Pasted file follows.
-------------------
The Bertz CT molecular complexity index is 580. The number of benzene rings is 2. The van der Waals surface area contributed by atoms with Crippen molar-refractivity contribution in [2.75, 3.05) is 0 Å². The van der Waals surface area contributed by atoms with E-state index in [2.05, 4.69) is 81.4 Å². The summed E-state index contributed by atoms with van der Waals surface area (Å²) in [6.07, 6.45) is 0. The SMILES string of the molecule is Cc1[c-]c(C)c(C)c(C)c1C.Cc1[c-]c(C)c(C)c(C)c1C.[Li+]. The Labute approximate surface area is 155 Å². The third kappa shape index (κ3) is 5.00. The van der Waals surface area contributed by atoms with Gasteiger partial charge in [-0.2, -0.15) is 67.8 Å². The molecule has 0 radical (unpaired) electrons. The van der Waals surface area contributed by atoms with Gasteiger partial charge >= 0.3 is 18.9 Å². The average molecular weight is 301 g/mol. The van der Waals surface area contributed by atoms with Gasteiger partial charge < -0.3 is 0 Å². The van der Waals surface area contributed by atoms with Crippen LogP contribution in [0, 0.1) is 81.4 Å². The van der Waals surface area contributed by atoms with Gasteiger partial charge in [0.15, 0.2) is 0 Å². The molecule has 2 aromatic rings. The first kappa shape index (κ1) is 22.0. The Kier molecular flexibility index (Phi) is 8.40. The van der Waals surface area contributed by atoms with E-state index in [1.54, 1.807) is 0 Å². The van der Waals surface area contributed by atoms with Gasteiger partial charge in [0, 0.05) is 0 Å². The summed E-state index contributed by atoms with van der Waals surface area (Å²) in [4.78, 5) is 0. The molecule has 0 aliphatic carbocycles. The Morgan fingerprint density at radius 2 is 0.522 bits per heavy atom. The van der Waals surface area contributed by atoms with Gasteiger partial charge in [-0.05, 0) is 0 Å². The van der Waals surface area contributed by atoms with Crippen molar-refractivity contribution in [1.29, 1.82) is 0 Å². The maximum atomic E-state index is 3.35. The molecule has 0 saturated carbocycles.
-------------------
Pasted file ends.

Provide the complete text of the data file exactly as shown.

The Bertz CT molecular complexity index is 580. The number of benzene rings is 2. The van der Waals surface area contributed by atoms with Crippen molar-refractivity contribution in [2.75, 3.05) is 0 Å². The van der Waals surface area contributed by atoms with E-state index in [2.05, 4.69) is 81.4 Å². The summed E-state index contributed by atoms with van der Waals surface area (Å²) in [6.07, 6.45) is 0. The SMILES string of the molecule is Cc1[c-]c(C)c(C)c(C)c1C.Cc1[c-]c(C)c(C)c(C)c1C.[Li+]. The Labute approximate surface area is 155 Å². The third kappa shape index (κ3) is 5.00. The van der Waals surface area contributed by atoms with Gasteiger partial charge in [-0.2, -0.15) is 67.8 Å². The molecule has 0 radical (unpaired) electrons. The van der Waals surface area contributed by atoms with Gasteiger partial charge >= 0.3 is 18.9 Å². The average molecular weight is 301 g/mol. The van der Waals surface area contributed by atoms with Gasteiger partial charge < -0.3 is 0 Å². The van der Waals surface area contributed by atoms with Crippen LogP contribution in [0, 0.1) is 81.4 Å². The van der Waals surface area contributed by atoms with Gasteiger partial charge in [0.15, 0.2) is 0 Å². The molecule has 2 aromatic rings. The first kappa shape index (κ1) is 22.0. The Kier molecular flexibility index (Phi) is 8.40. The van der Waals surface area contributed by atoms with E-state index in [1.54, 1.807) is 0 Å². The van der Waals surface area contributed by atoms with Gasteiger partial charge in [0, 0.05) is 0 Å². The summed E-state index contributed by atoms with van der Waals surface area (Å²) in [4.78, 5) is 0. The molecule has 0 aliphatic carbocycles. The Morgan fingerprint density at radius 2 is 0.522 bits per heavy atom. The van der Waals surface area contributed by atoms with Gasteiger partial charge in [-0.05, 0) is 0 Å². The van der Waals surface area contributed by atoms with Crippen molar-refractivity contribution in [1.29, 1.82) is 0 Å². The maximum atomic E-state index is 3.35. The molecule has 0 saturated carbocycles.